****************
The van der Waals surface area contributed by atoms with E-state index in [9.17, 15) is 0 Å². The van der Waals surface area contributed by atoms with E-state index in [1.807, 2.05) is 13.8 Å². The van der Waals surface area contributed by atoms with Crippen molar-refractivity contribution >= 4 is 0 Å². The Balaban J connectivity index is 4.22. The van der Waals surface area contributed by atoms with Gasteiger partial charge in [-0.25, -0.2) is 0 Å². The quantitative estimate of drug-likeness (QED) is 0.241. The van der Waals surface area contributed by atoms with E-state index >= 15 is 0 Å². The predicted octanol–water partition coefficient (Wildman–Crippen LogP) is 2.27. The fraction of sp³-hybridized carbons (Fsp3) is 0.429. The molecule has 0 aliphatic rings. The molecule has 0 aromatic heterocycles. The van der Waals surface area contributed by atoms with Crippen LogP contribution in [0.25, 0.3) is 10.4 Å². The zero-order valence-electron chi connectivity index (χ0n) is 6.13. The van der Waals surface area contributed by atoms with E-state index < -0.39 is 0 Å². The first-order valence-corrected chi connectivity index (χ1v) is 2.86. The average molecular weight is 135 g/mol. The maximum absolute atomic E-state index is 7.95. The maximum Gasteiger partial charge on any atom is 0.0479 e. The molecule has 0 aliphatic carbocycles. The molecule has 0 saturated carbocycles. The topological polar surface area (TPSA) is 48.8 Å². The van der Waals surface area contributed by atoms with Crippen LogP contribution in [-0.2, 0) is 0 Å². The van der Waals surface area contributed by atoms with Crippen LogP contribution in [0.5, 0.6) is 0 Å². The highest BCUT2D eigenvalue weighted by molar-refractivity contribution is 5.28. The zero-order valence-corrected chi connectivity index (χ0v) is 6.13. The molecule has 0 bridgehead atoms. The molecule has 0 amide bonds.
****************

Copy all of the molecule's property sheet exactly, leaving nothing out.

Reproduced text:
The van der Waals surface area contributed by atoms with E-state index in [9.17, 15) is 0 Å². The van der Waals surface area contributed by atoms with E-state index in [1.807, 2.05) is 13.8 Å². The van der Waals surface area contributed by atoms with Crippen molar-refractivity contribution >= 4 is 0 Å². The Balaban J connectivity index is 4.22. The van der Waals surface area contributed by atoms with Gasteiger partial charge in [-0.25, -0.2) is 0 Å². The quantitative estimate of drug-likeness (QED) is 0.241. The van der Waals surface area contributed by atoms with E-state index >= 15 is 0 Å². The predicted octanol–water partition coefficient (Wildman–Crippen LogP) is 2.27. The fraction of sp³-hybridized carbons (Fsp3) is 0.429. The molecule has 0 aliphatic rings. The molecule has 0 aromatic heterocycles. The van der Waals surface area contributed by atoms with Crippen LogP contribution in [0.25, 0.3) is 10.4 Å². The zero-order valence-electron chi connectivity index (χ0n) is 6.13. The van der Waals surface area contributed by atoms with E-state index < -0.39 is 0 Å². The first-order valence-corrected chi connectivity index (χ1v) is 2.86. The average molecular weight is 135 g/mol. The maximum absolute atomic E-state index is 7.95. The maximum Gasteiger partial charge on any atom is 0.0479 e. The molecule has 0 aliphatic carbocycles. The molecule has 0 saturated carbocycles. The topological polar surface area (TPSA) is 48.8 Å². The van der Waals surface area contributed by atoms with Crippen LogP contribution in [-0.2, 0) is 0 Å². The van der Waals surface area contributed by atoms with Crippen LogP contribution in [0.5, 0.6) is 0 Å². The highest BCUT2D eigenvalue weighted by molar-refractivity contribution is 5.28. The zero-order valence-corrected chi connectivity index (χ0v) is 6.13. The molecule has 0 bridgehead atoms. The molecule has 0 amide bonds.